Case Report
Copyright ©The Author(s) 2022.
World J Clin Cases. Jun 26, 2022; 10(18): 6218-6226
Published online Jun 26, 2022. doi: 10.12998/wjcc.v10.i18.6218
Table 2 Literature on dose adjustment analysis of vancomycin in obese patients
Title (year)
Pharmacokinetics of vancomycin in extremely obese patients with suspected or confirmed staphylococcus aureus infections (2015)Prospective pharmacokinetic studyWhen the minimum inhibitory concentration (MIC) was 1 μg/ml, the probability of the concentration-time curve (AUC)/MIC rate of 400 for vancomycin at 4000 to 5000 mg/d was 93%Vd and clearance of vancomycin were affected by total body weight, respectivelyAdane et al[18]
To assess vancomycin pharmacokinetic parameters in obese patients
n = 31
Vancomycin pharmacokinetics in a patient population: effect of age, gender, and body weight (1994)Retrospective reviewVd is 0.69 L/kg IBW in normal females compared with 0.58 in menVancomycin dosing can be improved by adapting the initial estimates of Vd in obese peopleDucharme et al[21]
Comparative pharmacokinetics of vancomycin using steady-state peak and trough serum concentrations
The Vd for obese women and men was 1.17 and 0.90 L/kg IBW respectively
n = 704
Vancomycin pharmacokinetics in normal and morbidly obese subjects (1982)An uncontrolled studySignificant differences in mean terminal half-life and volume of distribution values between normal and morbidly obese individuals TBW should be used for dosing of vancomycin in obese individualsBlouin et al[22]
Vancomycin pharmacokinetics was determined in normal and morbidly obese populations
n = 10
Strong correlations between TBW and Vd and total body clearance
Vancomycin dosing in critically ill patients: robust methods for improved continuous-infusion regimens (2011)A retrospective data collectionPatients with a creatinine clearance of 100 ml/min/1.73 m2 should receive a continuous infusion at least 35 mg/kg/d to maintain target concentrationsTBW should be considered for the initial doseRoberts et al[39]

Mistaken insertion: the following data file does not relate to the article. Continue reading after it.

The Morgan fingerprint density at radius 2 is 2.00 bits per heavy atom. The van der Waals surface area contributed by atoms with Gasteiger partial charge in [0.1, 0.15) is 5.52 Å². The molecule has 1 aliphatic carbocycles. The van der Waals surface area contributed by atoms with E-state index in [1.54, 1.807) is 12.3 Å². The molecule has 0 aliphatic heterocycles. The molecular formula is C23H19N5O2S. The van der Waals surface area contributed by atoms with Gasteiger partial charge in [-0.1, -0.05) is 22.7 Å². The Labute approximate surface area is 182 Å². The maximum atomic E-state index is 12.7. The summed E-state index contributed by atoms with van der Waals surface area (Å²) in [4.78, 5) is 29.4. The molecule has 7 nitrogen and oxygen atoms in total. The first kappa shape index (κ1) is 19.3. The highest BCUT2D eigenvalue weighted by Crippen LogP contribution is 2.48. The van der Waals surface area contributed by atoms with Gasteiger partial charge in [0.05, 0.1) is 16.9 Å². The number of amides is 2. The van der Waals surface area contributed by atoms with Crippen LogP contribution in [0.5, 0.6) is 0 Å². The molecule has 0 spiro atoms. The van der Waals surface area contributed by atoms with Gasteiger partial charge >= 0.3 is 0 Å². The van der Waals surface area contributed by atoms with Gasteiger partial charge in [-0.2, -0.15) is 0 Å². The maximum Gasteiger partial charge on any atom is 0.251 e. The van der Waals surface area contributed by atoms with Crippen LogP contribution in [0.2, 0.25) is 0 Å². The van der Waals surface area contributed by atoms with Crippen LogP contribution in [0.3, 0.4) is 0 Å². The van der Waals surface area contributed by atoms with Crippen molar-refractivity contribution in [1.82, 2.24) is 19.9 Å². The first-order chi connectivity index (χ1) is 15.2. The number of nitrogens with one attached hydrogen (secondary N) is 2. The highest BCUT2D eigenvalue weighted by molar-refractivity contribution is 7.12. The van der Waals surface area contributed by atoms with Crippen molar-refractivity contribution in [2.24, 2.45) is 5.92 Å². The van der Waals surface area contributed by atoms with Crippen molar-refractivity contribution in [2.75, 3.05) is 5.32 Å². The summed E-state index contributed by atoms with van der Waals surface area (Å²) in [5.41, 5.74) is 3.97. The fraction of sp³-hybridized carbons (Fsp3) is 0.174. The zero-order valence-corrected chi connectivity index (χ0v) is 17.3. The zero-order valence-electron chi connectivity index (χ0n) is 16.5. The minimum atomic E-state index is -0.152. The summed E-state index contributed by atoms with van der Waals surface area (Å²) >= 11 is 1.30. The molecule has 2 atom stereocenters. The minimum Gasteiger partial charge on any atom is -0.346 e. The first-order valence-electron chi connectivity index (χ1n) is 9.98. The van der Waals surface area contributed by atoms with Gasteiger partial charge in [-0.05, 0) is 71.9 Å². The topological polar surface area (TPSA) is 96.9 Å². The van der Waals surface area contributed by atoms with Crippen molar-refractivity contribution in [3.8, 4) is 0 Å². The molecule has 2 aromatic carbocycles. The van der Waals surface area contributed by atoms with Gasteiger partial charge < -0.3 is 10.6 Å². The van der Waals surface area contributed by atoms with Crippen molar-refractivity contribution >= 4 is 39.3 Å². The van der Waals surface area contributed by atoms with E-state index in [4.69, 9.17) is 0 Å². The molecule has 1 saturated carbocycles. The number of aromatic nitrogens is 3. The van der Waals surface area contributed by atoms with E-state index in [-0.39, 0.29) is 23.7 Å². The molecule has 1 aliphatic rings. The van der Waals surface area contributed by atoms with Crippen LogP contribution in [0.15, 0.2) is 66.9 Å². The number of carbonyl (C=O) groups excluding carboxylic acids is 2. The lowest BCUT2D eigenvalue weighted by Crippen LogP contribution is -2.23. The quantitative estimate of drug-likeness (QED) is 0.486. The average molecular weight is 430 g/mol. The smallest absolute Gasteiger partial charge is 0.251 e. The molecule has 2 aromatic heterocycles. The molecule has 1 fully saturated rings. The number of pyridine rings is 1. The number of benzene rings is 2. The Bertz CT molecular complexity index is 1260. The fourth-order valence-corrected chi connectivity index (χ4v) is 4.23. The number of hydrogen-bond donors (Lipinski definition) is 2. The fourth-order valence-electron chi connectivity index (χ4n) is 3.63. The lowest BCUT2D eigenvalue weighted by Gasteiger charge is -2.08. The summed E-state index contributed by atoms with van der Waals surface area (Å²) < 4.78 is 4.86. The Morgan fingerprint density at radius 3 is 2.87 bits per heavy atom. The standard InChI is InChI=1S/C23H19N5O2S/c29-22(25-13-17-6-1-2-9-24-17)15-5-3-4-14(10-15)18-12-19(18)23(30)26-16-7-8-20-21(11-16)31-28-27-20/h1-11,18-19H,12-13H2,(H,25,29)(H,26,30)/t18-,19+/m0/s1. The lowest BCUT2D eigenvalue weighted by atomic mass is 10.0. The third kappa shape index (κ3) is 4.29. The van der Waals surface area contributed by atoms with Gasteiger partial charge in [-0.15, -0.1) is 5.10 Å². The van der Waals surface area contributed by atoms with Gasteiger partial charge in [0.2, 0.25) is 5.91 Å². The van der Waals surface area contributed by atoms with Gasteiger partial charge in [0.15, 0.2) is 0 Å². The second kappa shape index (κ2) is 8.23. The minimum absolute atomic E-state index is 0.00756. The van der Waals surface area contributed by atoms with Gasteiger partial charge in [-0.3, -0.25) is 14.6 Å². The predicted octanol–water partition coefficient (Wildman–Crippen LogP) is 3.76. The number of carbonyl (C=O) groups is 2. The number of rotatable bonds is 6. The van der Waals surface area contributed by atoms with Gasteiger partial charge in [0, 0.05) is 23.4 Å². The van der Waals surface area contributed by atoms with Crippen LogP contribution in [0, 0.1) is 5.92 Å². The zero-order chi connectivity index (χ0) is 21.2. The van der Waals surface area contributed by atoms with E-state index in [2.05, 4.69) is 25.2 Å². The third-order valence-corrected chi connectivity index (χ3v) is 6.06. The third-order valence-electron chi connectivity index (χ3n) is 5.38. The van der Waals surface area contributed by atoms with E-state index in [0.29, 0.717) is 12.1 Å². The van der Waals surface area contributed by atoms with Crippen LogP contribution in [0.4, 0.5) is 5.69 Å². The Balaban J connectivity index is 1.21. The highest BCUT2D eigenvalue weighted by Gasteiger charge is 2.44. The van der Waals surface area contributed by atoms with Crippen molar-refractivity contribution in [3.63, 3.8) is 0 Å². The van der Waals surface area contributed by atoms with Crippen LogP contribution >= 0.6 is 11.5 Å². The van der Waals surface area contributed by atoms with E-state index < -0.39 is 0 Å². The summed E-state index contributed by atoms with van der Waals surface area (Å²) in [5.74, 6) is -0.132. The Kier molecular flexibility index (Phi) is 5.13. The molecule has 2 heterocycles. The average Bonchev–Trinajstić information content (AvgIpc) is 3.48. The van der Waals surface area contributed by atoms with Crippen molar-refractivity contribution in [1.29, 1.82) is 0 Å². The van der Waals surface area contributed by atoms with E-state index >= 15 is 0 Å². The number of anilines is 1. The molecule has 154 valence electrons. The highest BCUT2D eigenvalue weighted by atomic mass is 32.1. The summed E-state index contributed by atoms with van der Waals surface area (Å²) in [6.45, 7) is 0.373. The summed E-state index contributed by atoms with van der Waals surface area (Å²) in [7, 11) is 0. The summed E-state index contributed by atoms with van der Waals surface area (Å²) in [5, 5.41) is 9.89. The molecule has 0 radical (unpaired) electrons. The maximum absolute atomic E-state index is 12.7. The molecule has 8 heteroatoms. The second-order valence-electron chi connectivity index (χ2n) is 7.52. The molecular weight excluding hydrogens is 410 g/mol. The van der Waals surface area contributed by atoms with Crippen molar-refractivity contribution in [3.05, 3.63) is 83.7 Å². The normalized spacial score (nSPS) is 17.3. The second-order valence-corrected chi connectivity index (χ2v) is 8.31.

To perform a pharmacokinetic analysis of vancomycin in subjects
The maintenance dose can be directed by creatinine clearance
n = 206
Dosing vancomycin in the super obese: less is more (2018)Retrospective studyMaintenance dose > 4500 mg/d is not required in obese patients to reach the pharmacodynamic AUC targetUsing AUC-targeted TDM can optimize the treatment of obese adultsCrass et al[40]
Determining an experiential vancomycin dosing strategy for obese individuals
n = 346
The pharmacokinetics of vancomycin during the initial loading dose in patients with septic shock (2016)A prospective, non-comparative studyThe two-compartmental first-order elimination modelIn the early stages of septic shock, the total clearance of vancomycin increased, while the volumes of distribution of the central and peripheral compartments did not increaseKatip et al[52]
To investigate the pharmacokinetics of vancomycin in patients with early septic shockThe mean ± SD of the total vancomycin clearance (3.70 ± 1.25 L/h) was higher than in patients with non-septic shock
n = 12There was no increase in the volume of the central compartment (8.34 ± 4.36 L) or the volume of peripheral compartment (30.99 ± 7.84 L) compared to patients with non-septic shock
Multicenter evaluation of vancomycin dosing: emphasis on obesity (2008)A random samplingAdequate initial doses were achieved in 93.9% of overweight patients and 27.7% of obese patientsThe patient receives a weight-based doseHall et al[53]
Patients receiving vancomycin were categorised by body mass index and randomly chosen from the computer-generated query
n = 421
Performance of a vancomycin dosage regimen developed for obese patients (2012)Retrospective review Revised strategy resulted in a higher frequency of target troughsCompared with the original strategy, the revised strategy improved the attainment of target trough concentrations with minimal nephrotoxicityReynolds et al[54]
Comparison of original and revised dosing regimens for achieving target serum trough concentrations and occurrence of nephrotoxicity in obese subjects
n = 138